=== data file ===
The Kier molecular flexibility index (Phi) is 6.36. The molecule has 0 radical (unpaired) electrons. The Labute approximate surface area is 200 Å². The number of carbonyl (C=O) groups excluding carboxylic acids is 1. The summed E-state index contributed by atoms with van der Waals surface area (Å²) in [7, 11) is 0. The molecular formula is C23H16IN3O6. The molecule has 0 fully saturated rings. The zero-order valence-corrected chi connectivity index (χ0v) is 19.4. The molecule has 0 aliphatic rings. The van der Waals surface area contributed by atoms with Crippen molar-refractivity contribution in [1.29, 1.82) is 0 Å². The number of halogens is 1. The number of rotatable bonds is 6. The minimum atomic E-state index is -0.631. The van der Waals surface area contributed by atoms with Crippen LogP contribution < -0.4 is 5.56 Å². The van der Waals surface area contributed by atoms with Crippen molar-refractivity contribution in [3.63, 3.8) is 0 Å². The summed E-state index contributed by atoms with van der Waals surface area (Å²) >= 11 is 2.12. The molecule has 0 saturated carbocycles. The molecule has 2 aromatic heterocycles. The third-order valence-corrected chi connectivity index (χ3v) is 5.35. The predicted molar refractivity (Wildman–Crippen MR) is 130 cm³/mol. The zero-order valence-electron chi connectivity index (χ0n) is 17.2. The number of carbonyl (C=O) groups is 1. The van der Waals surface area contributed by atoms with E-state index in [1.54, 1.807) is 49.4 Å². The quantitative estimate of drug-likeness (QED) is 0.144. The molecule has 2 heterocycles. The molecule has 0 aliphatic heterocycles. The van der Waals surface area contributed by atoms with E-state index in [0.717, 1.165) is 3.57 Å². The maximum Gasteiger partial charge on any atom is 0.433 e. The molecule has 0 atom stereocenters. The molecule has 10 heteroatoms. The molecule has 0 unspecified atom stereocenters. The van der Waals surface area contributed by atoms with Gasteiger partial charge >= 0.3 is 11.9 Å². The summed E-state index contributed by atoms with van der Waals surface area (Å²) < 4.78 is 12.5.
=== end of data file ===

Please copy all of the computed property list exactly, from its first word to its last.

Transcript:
The Kier molecular flexibility index (Phi) is 6.36. The molecule has 0 radical (unpaired) electrons. The Labute approximate surface area is 200 Å². The number of carbonyl (C=O) groups excluding carboxylic acids is 1. The summed E-state index contributed by atoms with van der Waals surface area (Å²) in [7, 11) is 0. The molecular formula is C23H16IN3O6. The molecule has 0 fully saturated rings. The zero-order valence-corrected chi connectivity index (χ0v) is 19.4. The molecule has 0 aliphatic rings. The van der Waals surface area contributed by atoms with Crippen molar-refractivity contribution in [1.29, 1.82) is 0 Å². The number of halogens is 1. The number of rotatable bonds is 6. The minimum atomic E-state index is -0.631. The van der Waals surface area contributed by atoms with Crippen LogP contribution < -0.4 is 5.56 Å². The van der Waals surface area contributed by atoms with Crippen molar-refractivity contribution in [3.63, 3.8) is 0 Å². The summed E-state index contributed by atoms with van der Waals surface area (Å²) >= 11 is 2.12. The molecule has 0 saturated carbocycles. The molecule has 2 aromatic heterocycles. The third-order valence-corrected chi connectivity index (χ3v) is 5.35. The predicted molar refractivity (Wildman–Crippen MR) is 130 cm³/mol. The zero-order valence-electron chi connectivity index (χ0n) is 17.2. The number of carbonyl (C=O) groups is 1. The van der Waals surface area contributed by atoms with E-state index in [1.54, 1.807) is 49.4 Å². The quantitative estimate of drug-likeness (QED) is 0.144. The molecule has 2 heterocycles. The molecule has 0 aliphatic heterocycles. The van der Waals surface area contributed by atoms with E-state index in [0.717, 1.165) is 3.57 Å². The maximum Gasteiger partial charge on any atom is 0.433 e. The molecule has 0 atom stereocenters. The molecule has 10 heteroatoms. The molecule has 0 unspecified atom stereocenters. The van der Waals surface area contributed by atoms with Gasteiger partial charge >= 0.3 is 11.9 Å². The summed E-state index contributed by atoms with van der Waals surface area (Å²) < 4.78 is 12.5.